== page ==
HAVERHILL — The city has extended its temporary ban on marijuana dispensaries to mid-November.
City Council approved the extension at the request of Mayor James Fiorentini.
In August, a committee formed by the mayor recommended that medical marijuana dispensaries be limited to the city's business parks. The council then approved a moratorium prohibiting the dispensaries until Oct. 1, to give local officials time to fine tune the zoning proposal.
The latest extension to Nov. 12 is the result of the Planning Board's review of the proposed zoning measure.
Planning Director William Pillsbury said the board is concerned that some sections of the city's business parks are very close to residential areas.
Pillsbury said Planning Board members also had several ideas for improving the proposed rules for marijuana centers, such as ensuring the city would receive a payment in lieu of taxes if a nonprofit organization were to try to open a such a business in Haverhill.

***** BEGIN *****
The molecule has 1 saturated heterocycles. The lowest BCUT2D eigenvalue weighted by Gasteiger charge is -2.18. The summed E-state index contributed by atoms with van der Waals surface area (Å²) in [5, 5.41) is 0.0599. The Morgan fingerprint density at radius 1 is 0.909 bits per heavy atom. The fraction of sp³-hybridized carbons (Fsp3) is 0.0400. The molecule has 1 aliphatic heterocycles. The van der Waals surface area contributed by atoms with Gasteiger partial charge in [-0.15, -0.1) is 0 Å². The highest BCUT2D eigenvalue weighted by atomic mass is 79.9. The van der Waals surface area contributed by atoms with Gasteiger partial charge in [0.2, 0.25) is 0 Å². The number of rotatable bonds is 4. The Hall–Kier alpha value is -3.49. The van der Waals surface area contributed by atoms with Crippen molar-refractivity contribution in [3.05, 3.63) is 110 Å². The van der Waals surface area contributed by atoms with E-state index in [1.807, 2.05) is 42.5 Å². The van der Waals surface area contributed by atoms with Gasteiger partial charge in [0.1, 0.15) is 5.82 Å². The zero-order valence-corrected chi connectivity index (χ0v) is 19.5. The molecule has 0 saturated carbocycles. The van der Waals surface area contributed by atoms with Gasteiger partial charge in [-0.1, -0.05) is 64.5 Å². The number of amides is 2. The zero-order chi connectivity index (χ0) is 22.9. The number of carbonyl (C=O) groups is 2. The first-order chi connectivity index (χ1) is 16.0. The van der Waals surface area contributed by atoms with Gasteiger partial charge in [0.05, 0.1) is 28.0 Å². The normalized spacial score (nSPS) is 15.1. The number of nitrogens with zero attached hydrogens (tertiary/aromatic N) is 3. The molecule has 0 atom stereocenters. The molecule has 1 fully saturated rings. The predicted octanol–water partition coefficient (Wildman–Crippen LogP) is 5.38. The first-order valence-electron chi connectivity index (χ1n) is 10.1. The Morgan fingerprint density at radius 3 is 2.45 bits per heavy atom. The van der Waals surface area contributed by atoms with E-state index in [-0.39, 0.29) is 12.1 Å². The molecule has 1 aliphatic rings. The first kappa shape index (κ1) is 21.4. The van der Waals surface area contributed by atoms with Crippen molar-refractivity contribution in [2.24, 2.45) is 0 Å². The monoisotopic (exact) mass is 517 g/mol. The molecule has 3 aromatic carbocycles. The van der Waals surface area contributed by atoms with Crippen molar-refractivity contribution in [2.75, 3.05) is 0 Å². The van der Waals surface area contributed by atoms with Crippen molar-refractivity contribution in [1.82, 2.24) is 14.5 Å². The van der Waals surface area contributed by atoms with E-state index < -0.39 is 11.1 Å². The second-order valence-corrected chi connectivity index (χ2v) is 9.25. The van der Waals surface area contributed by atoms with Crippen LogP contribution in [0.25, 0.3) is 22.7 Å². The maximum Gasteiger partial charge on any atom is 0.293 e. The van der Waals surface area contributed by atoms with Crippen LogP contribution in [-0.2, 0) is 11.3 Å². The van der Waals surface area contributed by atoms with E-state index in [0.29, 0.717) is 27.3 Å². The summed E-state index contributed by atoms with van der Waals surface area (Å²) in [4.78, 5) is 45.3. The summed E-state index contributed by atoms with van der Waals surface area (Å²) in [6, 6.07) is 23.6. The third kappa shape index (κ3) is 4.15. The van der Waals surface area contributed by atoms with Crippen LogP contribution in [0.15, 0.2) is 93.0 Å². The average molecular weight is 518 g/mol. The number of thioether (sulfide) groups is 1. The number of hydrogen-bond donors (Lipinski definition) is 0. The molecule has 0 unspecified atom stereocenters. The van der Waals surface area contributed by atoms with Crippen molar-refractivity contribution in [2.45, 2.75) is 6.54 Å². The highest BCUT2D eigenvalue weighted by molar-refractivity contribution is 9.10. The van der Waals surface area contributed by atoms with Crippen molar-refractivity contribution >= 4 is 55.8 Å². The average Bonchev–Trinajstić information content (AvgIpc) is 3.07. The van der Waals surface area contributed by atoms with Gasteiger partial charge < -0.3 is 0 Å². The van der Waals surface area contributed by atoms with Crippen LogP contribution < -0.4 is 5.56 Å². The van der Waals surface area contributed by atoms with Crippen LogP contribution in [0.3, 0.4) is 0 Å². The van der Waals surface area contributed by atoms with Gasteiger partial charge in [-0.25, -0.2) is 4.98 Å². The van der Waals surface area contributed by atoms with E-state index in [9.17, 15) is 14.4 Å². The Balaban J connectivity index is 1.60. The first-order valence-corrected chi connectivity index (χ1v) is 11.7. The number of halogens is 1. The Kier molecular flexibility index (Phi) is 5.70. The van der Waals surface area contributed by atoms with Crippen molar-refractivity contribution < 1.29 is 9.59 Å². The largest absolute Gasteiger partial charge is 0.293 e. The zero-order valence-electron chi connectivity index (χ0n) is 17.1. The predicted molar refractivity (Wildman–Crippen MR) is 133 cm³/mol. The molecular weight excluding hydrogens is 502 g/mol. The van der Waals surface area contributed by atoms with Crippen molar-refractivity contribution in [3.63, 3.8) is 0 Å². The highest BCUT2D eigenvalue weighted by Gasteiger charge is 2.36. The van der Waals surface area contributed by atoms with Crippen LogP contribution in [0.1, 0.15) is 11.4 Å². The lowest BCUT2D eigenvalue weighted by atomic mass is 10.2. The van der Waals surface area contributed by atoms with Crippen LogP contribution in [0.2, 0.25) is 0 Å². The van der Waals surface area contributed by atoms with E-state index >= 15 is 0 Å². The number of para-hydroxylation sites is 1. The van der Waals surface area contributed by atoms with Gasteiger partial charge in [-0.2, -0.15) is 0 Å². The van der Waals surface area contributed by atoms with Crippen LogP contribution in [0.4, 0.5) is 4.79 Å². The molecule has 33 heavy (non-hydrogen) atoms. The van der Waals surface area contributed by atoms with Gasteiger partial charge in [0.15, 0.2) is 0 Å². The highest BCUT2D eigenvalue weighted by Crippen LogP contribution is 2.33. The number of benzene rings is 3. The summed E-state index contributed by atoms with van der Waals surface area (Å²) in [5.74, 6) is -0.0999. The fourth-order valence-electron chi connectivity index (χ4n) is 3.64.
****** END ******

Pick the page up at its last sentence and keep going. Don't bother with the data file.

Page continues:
"The board raised some cautions and had some ideas for making it better," Pillsbury said. "They sent the proposal back to the mayor's committee to take another look at it."
Pillsbury said the state is also continuing to tweak the rules governing the dispensaries, so it makes sense for the city to take its time with its local rules.
The use of medical marijuana in Massachusetts was approved by 63 percent of voters in November. In Haverhill, 60 percent of voters supported the measure, which removed criminal and civil penalties for medical marijuana use for people with certain medical conditions.
The new law provides for 35 nonprofit medical marijuana treatment centers throughout the state, with no more than five in each county. The centers may grow, process and provide marijuana to patients who have a prescription from a doctor. The centers would be overseen by the state Department of Public Health.
Similar to pornography stores and even specific kinds of businesses and housing developments, cities and towns can regulate where medical marijuana dispensaries can be located, but they cannot ban them.
Fiorentini has said he sees it as unlikely that someone would try to open a marijuana center in Haverhill, because there can be only five in the county. But he also noted he has been contacted by a group that is scouting for locations.
The committee that made the zoning recommendation consists of Pillsbury, police Chief Alan DeNaro, Board of Health Chairman Dr. Carl Rosenbloom, City Solicitor William Cox and City Councilor William Ryan.